By Garth King\False Bay Echo
Far south botanical artists have a solid presence at the Kirstenbosch Botanical Art Biennale, which takes place at Kirstenbosch from August 30 to September 15 and showcases top South African botanical artists as well others from around the world. Entry to the exhibition is free.
The Biennale is part of Kirstenbosch’s centenary year — and they are celebrating with a number of events, the focus being medicinal and traditional use plants of southern Africa, including plants used for food, shelter, decoration, adornment, health, devotional rituals and rites of passage.
The far south artists participating include Jenny Bryce of St James, who has a BA (Fine Art) from the University of South Africa. Her initial training was as a cartographer and she studied oil and watercolour painting at the Ruth Prowse School of Art and has had several calendars of indigenous flora published. Ms Bryce has been active on the committee of the Botanical Artists Association of Southern Africa and was the Western Cape BAASA chairperson in 2008 and 2009.
Other far south artists featured artists include Gillian Grose of Simon’s Town, who has a distance learning Diploma from the Society of Botanical Artists in Britain; and Eric Judd of Fish Hoek, who has painted professionally for 40 years, participating in many group shows and in 51 solo exhibitions. “What Aloe is that?” (1967) was the first publication of his work. Mr Judd has exhibited at all the previous Kirstenbosch Biennales.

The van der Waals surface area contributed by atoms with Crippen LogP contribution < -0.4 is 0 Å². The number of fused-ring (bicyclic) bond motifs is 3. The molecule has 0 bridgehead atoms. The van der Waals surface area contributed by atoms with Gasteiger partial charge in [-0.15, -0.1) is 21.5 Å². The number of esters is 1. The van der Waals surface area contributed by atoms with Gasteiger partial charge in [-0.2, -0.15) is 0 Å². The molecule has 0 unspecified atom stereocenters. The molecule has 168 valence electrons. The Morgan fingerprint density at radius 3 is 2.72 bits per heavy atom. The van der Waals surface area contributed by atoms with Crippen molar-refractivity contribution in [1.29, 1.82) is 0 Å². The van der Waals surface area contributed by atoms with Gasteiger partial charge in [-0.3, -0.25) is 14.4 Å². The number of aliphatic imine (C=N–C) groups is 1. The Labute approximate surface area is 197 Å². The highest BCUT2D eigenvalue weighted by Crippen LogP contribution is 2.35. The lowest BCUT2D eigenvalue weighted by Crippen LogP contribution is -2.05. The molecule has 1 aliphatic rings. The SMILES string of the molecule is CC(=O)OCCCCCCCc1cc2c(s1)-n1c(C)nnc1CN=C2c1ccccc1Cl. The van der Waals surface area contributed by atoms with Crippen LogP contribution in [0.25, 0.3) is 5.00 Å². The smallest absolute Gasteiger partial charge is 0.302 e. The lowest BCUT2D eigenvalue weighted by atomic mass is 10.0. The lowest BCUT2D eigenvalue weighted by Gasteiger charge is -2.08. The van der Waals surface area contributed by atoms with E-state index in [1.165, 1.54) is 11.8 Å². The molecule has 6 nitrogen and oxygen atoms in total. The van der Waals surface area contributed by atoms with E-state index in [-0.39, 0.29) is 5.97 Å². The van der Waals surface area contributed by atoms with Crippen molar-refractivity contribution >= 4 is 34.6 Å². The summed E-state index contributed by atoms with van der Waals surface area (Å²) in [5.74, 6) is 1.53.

There are also two Sun Valley artists in the Biennale: Susan Abraham grew up on a farm in central Zimbabwe and trained as a geographer, but has spent over 30 years working as a scientific illustrator and cartographer. She has illustrated a great variety of things: from arthropods to wind-turbines, but has always done decorative paintings of plants for pleasure.
Ms Abraham worked closely with Tony Dold of the Schonland Herbarium, Grahamstown, on the production of the book Voices from the Forest and together they are working on a new book on the historic uses of plants by the Xhosa and European settlers in the area.
The second Sun Valley artist is Iris Farham, a self-taught artist who first exhibited her work at the Kirstenbosch Biennale in 2010. She started by painting the varieties of flowers that grew in her garden when she lived in Pretoria.